Parshat Vayakhel (5774)


Exodus 35 – 40

What Grandpa Taught Me About Making Olive Oil

olive-press-capernaumThis week we are going to talk about inherited wisdom, while exploring the significance of the Menorah instruments and the precious oil with which the lamps were filled.

All throughout the detailed description of the creation of the Mishkan (Tabernacle) we have heard that G-d has given abilities to the chachmah – the wise-hearted, people of wisdom and understanding. (see Exodus 31; Parshat Ki-Tissa 2013) But what do we mean by wisdom? This is what we are going to explore, because wisdom is something more than mere “knowledge.” It is something that most often comes from personal experience. Experience which is often transmitted through our traditions.

Let us to jump right into text:

“The Menorah for lighting

and the implements,

and its lamps

and oil for lighting.”

| Ve’et-menorat hama’or

| ve’et-keleiha

| ve’et-neroteiha

| ve’et shemen hama’or.

Exodus 35:14

Here near the start of our parsha, during the listing of all the items that need to be constructed for the sanctuary, we have this description of a complete Menorah provided for us. It is right in between the listing of the components from which the Mishkan was to be built, and the mention of the sacred items such as incense and the anointing oil (which we discussed last week, see Parshat Ki-Tissa 5774).

As we see from the description offered here, this candelabrum – the Menorah – it was made of a huge mass of gold. Most of us can picture what is needed to construct a functioning menorah. We need the candelabrum and the lamps which need to be lit. We understand that they also need to have oil for it to function, which we will further discuss as we continue.

However, there are certain things which some people do not so quickly recognize in this description. Right along with the mention of constructing the Menorah we are told that G-d orders the making of the matching implements, the utensils (keilecha).

What are these utensils, and what were they made of? We are told later on in our parsha, in the sixth aliyah, when their creation is tallied:

“And he made seven lamps, and the wick-tongs and the ash-scoop, of pure gold.

“He made it of a kikar (a talent) of pure gold, including all its implements.

וַיַּעַשׂ אֶתנֵרֹתֶיהָ, שִׁבְעָה; וּמַלְקָחֶיהָ וּמַחְתֹּתֶיהָ, זָהָב טָהוֹר:

כִּכָּר זָהָב טָהוֹר, עָשָׂה אֹתָהּ, וְאֵת, כָּלכֵּלֶיהָ:

Exodus 37:23-24

All of the Menorah and its various parts were made of one huge chunk of gold. From it was beaten the candelabrum itself, as described in the previous verse (v.22); it is one entire piece, hammered into shape.

In Rashi's commentary for Exodus 35:14, here he used an interesting word to describe the lamps of the menorah. He used the word “לוציי"ש" – luzes (or maybe even, lozes) for lights. This word could be just another translation into old-French of the 11th Century, but also any other language as well (notice the wording, בלעז). Though it might seem easy to assume that because this word sounds a lot like a Spanish word, it is Ladino (Judeo-Spanish). However, this is not the case. It actually appears to be based on the Latin word for lamp – or a lucerna, as sown here. While Rashi did live in Iberia, he was a French Ashkenazi, of a different cultural and linguistic influence. Also, the Ladino translations of the bible most often use the word “קנדילאש” – candelas, which does not necessarily mean the same thing as our English term “candle,” but often lamp instead; the same as lucerna, in Latin.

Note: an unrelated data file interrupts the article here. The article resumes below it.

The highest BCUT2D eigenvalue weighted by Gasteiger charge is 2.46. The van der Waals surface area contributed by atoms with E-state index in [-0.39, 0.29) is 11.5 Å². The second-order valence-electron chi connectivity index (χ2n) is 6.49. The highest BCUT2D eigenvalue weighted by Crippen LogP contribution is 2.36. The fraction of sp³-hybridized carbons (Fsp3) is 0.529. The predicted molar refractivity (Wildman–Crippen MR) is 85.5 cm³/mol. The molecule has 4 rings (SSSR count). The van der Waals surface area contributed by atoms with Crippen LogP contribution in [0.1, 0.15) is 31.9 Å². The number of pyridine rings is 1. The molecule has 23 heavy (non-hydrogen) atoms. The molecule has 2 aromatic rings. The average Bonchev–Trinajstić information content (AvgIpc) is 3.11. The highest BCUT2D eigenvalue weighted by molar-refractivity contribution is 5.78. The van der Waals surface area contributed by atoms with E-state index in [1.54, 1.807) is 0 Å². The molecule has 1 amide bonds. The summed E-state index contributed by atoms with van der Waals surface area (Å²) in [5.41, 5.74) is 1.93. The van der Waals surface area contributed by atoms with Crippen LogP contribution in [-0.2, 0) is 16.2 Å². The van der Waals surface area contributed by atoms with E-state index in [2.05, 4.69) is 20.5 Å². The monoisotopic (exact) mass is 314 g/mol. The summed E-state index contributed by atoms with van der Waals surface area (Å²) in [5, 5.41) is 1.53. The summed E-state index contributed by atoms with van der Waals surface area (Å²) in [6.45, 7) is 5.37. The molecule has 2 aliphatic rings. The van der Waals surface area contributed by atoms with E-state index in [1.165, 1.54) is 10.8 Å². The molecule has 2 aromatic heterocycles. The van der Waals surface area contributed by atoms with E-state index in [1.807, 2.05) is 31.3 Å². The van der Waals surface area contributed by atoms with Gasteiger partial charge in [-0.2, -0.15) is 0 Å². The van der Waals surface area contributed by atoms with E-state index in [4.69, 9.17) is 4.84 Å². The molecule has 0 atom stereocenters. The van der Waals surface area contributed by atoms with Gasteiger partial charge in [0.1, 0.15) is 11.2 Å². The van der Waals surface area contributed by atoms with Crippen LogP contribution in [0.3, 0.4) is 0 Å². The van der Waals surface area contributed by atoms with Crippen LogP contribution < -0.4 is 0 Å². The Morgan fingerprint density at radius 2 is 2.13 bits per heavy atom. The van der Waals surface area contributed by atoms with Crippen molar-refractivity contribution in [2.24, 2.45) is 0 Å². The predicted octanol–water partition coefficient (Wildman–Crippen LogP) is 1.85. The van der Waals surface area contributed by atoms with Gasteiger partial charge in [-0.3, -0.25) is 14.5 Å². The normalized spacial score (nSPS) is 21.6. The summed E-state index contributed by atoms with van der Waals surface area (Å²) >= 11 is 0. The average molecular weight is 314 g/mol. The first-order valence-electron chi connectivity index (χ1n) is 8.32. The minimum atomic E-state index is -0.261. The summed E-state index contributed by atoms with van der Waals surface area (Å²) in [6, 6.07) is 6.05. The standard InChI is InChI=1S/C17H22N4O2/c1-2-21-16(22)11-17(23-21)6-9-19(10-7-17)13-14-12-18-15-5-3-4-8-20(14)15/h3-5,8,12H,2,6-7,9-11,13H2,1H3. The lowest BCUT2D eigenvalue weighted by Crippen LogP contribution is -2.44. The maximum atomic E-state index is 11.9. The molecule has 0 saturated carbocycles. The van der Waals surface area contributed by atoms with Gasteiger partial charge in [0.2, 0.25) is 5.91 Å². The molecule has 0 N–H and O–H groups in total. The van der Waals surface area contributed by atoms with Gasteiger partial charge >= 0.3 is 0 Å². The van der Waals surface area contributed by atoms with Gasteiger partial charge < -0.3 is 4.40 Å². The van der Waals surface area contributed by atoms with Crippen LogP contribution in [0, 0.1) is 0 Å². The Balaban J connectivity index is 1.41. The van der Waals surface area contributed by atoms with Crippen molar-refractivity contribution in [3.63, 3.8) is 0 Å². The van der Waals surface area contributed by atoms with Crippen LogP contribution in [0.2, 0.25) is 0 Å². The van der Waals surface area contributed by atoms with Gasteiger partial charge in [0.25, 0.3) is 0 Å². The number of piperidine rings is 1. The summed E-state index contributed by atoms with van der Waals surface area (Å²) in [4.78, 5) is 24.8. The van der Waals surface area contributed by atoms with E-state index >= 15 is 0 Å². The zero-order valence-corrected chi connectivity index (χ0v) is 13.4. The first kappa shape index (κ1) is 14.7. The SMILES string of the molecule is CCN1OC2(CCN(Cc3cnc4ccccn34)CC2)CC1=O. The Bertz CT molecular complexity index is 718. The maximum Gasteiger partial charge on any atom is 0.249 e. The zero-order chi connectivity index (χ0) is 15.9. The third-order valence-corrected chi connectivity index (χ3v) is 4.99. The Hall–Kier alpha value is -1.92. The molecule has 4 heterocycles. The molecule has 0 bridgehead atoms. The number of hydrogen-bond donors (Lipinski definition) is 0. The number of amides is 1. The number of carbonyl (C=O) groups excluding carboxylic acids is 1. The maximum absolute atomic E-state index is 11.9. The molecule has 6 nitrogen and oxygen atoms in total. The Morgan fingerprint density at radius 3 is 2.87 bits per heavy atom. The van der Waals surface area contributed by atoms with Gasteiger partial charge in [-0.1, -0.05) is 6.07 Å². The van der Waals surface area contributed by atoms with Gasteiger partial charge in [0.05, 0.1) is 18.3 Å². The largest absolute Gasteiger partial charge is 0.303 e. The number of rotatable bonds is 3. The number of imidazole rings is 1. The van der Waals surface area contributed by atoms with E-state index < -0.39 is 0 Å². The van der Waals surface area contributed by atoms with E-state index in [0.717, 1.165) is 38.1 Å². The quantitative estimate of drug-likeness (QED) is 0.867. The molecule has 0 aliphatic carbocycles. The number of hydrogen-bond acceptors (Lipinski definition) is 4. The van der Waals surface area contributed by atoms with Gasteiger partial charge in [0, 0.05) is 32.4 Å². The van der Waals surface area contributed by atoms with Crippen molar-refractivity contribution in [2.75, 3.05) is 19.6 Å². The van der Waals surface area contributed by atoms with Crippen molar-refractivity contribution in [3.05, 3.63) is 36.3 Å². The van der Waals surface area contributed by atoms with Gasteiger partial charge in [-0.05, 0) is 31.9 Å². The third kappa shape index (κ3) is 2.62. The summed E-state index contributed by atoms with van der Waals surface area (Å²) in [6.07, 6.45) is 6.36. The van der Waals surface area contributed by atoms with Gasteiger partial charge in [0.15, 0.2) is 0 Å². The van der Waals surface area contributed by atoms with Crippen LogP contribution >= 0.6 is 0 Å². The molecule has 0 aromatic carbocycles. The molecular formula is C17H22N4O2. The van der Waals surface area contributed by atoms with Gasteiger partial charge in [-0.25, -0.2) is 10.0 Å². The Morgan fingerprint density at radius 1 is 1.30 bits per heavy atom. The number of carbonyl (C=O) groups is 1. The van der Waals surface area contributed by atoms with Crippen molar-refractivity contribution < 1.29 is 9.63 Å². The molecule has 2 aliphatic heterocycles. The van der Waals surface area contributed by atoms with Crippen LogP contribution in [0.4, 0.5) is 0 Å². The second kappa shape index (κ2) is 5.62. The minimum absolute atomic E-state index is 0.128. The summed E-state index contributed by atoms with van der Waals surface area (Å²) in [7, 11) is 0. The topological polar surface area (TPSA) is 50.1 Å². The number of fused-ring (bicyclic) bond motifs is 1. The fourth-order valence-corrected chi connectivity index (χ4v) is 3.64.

In Rashi’s commentary for Exodus 35:14, here he used an interesting word to describe the lamps of the menorah. He used the word “לוציי”ש” – luzes (or maybe even, lozes) for lights. This word could be just another translation into old-French of the 11th Century, but also any other language as well (notice the wording, בלעז). Though it might seem easy to assume that because this word sounds a lot like a Spanish word, it is Ladino (Judeo-Spanish). However, this is not the case. It actually appears to be based on the Latin word for lamp – or a lucerna, as shown above. While Rashi did live in Iberia, he was a French Ashkenazi, of a different cultural and linguistic influence. Also, the Ladino translations of the bible most often use the word “קנדילאש” – candelas, which does not necessarily mean the same thing as our English term “candle,” but often lamp instead; the same as lucerna, in Latin.

Here this verse tells us about the additional seven lamps individually crafted to go on top of the candelabrum, and filled with pure olive oil. In order to position the lamps in the correct direction – with all the wicks facing inward toward the center of the Menorah – it was required to use the wick-tongs. And later when cleaning and redressing the lights after their use, the ash-scoop would be used to clear the burnt remains from the lamps. And then the lights are reset again using these wick-tongs.

One of the reasons why we miss the point of the usefulness of these items, is because we don’t have the presence of these items as part of our Chanukah menorahs. Also, today most often people use wax-candles instead of the original oil lamps. In the lack of practice, or experience with oil lamps, the actual usefulness of these items doesn’t really appear obvious to most people.

As we have previously discussed, Sephardim and Chassidim still hold by the custom to ideally light with oil lamps. Not just on Chanukah, but also on Shabbat and festivals as well! (see “Chanukah: The Ner Mitzvah and the Shamash” and “Shabbat Lights: The Tradition of Great Scholars to Light with Olive Oil”)